Members of Eriogonum are hosts for a number of butterfly species, including such endangered ones as the El Segundo dotted-blue (Euphilotes battoides allyni), Smith’s dotted blue (Euphilotes enoptes smithi), and Lange’s metalmark (Apodemia mormo Iangei). Species of the genus Euphilotes spend their entire life on particular species complexes. Other butterfly species found in association with Eriogonum and relatives (see P. A. Opler and A. B. Wright 1999) include the western green hairstreak (Callophrys affinis), desert green or Comstock’s hairstreak (C. comstocki), bramble hairstreak (C. dumetorum), Lembert’s hairstreak (C. lemberti), Sheridan’s green hairstreak (C. sheridani), green hairstreak (C. viridis), varied blue (Chalceria heteronea), Rocky Mountain dotted-blue (Euphilotes ancilla), Bauer’s dotted-blue (E. baueri), Bernardino dotted-blue (E. bernardino), Ellis’s dotted-blue (E. ellisi), Pacific dotted-blue (E. enoptes), intermediate dotted-blue (E. intermedia), Mojave dotted-blue (E. mojave), pallid dotted-blue (E. pallescens), Rita dotted-blue (E. rita), Spalding’s dotted-blue (E. spaldingi), Gorgon copper (Gaeides gorgon), gayas or Edward’s blue (Hemiargus ceranus gyas), blue copper (Lycaena heteronea), small blue (Philotiella speciosa), Boisduval’s blue (Plebeius icarioides), acmon blue (P. acmon), lupine blue (P. lupini), veined blue (P. neurona), California hairstreak (Satyrium californica), nut-brown hairstreak (S. saepium), Avalon scrub-hairstreak (Strymon avalona), and gray hairstreak (S. melinus). Flowering plants of Eriogonum are infrequently visited by the sooty hairstreak (Satyrium fulginosum), the flowers being a source of nectar for adults. According to Opler, several additional species and subspecies of these butterflies remain to be described.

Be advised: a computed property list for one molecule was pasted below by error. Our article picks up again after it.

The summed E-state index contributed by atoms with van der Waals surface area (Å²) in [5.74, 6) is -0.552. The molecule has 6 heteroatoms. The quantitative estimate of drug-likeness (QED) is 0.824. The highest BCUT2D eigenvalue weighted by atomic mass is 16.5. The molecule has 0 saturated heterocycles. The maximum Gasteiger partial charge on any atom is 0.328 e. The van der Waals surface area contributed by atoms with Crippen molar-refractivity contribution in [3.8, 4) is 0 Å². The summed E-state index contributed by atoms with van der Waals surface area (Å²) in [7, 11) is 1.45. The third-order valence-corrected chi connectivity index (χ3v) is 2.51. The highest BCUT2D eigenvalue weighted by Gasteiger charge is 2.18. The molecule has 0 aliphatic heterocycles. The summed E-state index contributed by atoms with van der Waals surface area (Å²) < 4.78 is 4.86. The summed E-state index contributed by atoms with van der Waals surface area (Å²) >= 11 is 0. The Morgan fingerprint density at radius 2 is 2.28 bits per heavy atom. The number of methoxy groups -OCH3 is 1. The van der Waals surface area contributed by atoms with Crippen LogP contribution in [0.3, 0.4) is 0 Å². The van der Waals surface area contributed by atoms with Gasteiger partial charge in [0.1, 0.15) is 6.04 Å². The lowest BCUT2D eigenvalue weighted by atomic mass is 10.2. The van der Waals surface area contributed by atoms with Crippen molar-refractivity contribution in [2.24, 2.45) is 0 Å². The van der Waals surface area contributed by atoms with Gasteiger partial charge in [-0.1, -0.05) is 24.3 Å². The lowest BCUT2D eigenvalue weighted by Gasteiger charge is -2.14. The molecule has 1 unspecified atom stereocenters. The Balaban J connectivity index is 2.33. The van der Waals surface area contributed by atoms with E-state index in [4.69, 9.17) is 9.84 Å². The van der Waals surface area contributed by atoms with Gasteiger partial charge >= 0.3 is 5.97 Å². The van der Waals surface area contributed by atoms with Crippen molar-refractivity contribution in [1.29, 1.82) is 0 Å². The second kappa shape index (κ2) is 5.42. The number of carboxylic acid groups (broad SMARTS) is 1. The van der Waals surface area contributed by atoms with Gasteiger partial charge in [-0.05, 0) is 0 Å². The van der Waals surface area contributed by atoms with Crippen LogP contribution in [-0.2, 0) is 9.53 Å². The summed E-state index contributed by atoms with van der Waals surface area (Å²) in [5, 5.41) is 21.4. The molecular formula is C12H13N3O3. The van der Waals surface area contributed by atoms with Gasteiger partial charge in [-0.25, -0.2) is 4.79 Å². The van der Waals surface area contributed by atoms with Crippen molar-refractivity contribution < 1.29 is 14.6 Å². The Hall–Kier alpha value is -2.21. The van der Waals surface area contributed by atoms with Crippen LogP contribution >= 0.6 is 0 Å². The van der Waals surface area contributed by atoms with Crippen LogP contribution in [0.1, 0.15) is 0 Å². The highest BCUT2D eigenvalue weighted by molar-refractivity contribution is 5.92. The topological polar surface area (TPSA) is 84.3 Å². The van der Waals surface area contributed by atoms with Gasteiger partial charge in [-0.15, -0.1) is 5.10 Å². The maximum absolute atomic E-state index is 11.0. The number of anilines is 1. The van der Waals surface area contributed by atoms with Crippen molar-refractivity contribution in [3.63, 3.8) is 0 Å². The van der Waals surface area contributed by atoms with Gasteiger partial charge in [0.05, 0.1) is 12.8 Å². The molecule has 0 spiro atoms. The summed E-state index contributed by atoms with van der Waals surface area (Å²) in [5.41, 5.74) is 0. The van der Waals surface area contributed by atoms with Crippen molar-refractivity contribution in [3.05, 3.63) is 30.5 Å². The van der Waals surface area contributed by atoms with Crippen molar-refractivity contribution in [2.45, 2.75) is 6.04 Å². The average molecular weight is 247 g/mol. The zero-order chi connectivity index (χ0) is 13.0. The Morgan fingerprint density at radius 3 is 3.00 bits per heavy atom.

Key to the Subgenera of Eriogonum
|1||Flowers attenuate at base, sometimes only weakly so, stipelike base not at all winged; inflorescence bracts 2-10 or sometimes more||> 2|
|1||Flowers not attenuate at base, stipelike base absent or, if present, then slightly winged; inflorescence bracts usually 3||> 3|
|2||Tall, erect perennials; perianths white-tomentose.||Eriogonum subg. Eriogonum|
|2||Low, spreading, cespitose to shrubby, perianths glabrous or, if pubescent, not white-tomentose||Eriogonum subg. Oligogonum|
|3||Plants annual or, if perennial, then involucres usually distinctly pedunculate; leaves usually basal, usually tomentose at least abaxially, or if pilose or strigose then plants of desert regions||> 4|
|3||Plants perennial herbs, subshrubs, or shrubs or, if annual or biennial, then stems usually 1, leafy throughout, and plants polygamodioecious; involucres (except 1 at fork of node in some) typically sessile, or if pedunculate throughout then leaves neither roundish and plants from central and southern Texas, nor perianths yellow-hispid and leaves hirsute||> 5|
|4||Involucres smooth, not ribbed or angled, usually on a peduncle or, if sessile, then involucres not appressed to inflorescence branches||Eriogonum subg. Ganysma|
|4||Involucres angled to strongly ribbed, strongly appressed to inflorescence branches and sessile or terminal on bracteated branchlets, rarely pedunculate||Eriogonum subg. Oregonium|
|5||Plants herbaceous perennials, subshrubs, or shrubs, sometimes nearly arborescent, without jointed stems, without winged or distinctly ridged achenes||Eriogonum subg. Eucycla|
|5||Plants annuals or biennials or, if perennials, then stems jointed basally, or achenes winged or distinctly ridged||> 6|
|6||Plants biennial or annual||Eriogonum subg. Micrantha|
|6||Plants perennial||> 7|
|7||Involucres sessile in axils of inflorescence bracts, becoming ruptured at maturity by numerous bractlets and pubescent flowers; stems jointed basally||Eriogonum subg. Clastomyelon|
|7||Involucres pedunculate, not ruptured by bractlets and (usually glabrous)flowers; stems not jointed basally||Eriogonum subg. Pterogonum|